Traumakine is a medicinal therapy being developed by Faron Pharmaceuticals for the treatment of acute respiratory distress syndrome (ARDS). Until now, there has not been a therapy approved to treat ARDS, a life-threatening disorder with a high mortality rate.
On Sept. 4, 2017, Faron announced that the U.S. Food and Drug Administration (FDA) gave the company a green light to proceed with the next step of development for Traumakine by proposing it submit a biologics license application (BLA) for the medicine if current clinical trials show positive results. An early biologics license could shorten the time to approval.
How Traumakine works
Traumakine is a recombinant form of the cytokine interferon-beta (INF-beta). Cytokines are small proteins that are important for cell signaling.
The respiratory symptoms of ARDS develop when protein-rich fluid leaks through the cells that line the blood vessel wall, called endothelium, into the lungs. The leakiness is related to low levels of adenosine, a protein that helps prevent fluid from escaping through the endothelium. Traumakine helps stop the leaking by increasing adenosine levels. It does so by interacting with CD73, a protein that helps control the amount of adenosine that cells produce.
Traumakine in clinical trials
A Phase 1/2 open-label trial (NCT00789685), completed in 2011, tested INF-beta in 47 patients with ARDS and acute lung injury (ALI) to determine whether the drug was safe and potentially effective. The results, published in The Lancet Respiratory Medicine in early 2014, showed that INF-beta was safe, well-tolerated, and reduced patients’ risk of death by 81 percent. The trial also established the ideal dose of drug needed to achieve effectiveness while maintaining safety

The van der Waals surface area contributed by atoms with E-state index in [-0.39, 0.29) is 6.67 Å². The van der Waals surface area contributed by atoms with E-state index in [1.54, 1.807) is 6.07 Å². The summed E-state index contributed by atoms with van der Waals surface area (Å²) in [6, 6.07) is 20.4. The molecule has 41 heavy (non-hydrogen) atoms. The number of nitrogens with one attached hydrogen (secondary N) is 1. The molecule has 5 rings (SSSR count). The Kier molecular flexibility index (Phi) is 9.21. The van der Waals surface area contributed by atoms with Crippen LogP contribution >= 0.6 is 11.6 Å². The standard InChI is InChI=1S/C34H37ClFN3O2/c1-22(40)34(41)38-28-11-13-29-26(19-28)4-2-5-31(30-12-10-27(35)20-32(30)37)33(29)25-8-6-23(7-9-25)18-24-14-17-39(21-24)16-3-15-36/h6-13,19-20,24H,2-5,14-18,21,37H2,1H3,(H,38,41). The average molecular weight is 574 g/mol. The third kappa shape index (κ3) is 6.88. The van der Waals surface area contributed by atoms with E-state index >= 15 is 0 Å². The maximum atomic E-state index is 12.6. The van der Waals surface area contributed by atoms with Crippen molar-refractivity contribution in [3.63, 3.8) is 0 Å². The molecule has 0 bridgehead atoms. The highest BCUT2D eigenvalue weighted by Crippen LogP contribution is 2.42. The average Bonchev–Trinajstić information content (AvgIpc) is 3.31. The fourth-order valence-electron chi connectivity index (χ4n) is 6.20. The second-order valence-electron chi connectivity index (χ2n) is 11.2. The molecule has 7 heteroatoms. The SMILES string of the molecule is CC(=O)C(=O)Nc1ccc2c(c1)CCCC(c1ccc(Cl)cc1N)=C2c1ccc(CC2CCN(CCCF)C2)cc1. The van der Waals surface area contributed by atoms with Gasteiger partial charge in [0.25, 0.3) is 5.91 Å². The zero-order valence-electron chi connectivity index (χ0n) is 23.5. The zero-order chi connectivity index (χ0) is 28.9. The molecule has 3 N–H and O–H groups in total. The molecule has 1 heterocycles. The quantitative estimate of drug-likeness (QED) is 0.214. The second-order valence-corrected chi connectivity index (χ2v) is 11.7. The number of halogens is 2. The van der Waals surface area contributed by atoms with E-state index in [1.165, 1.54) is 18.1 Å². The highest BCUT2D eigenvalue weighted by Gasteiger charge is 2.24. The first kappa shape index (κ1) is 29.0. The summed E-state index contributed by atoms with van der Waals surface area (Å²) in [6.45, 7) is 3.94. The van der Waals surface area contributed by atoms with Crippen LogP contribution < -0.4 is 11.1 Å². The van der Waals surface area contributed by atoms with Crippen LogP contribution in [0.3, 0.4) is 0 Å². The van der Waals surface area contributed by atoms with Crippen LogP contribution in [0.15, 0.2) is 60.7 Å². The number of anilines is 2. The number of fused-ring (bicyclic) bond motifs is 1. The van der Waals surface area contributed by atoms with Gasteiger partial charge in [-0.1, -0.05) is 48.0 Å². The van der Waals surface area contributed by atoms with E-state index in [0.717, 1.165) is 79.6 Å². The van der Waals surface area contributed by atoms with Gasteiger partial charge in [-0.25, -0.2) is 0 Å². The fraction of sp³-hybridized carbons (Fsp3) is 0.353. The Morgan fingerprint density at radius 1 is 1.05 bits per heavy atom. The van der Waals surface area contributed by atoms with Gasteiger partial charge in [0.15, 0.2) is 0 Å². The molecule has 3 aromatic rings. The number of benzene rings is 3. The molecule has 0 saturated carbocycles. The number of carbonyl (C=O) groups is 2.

A Phase 3 double-blind, randomized, multinational trial (NCT02622724) called INTEREST began in November 2015 and is currently underway. INTEREST will compare INF-beta to placebo in a total of 300 patients with moderate-to-severe ARDS. INF-beta will be considered effective if it improves survival, or reduces the number of days on a ventilator, significantly more than placebo. The trial is expected to be completed by December 2018 and is still recruiting participants.
Traumakine comes as a powder that is combined with water then injected into a vein.
Immuno-Oncology News is strictly a news and information website about the disease. It does not provide medical advice, diagnosis or treatment. This content is not intended to be a substitute for professional medical advice, diagnosis, or treatment. Always seek the advice of your physician or other qualified health provider with any questions you may have regarding a medical condition. Never disregard professional medical advice or delay in seeking it because of something you have read on this website.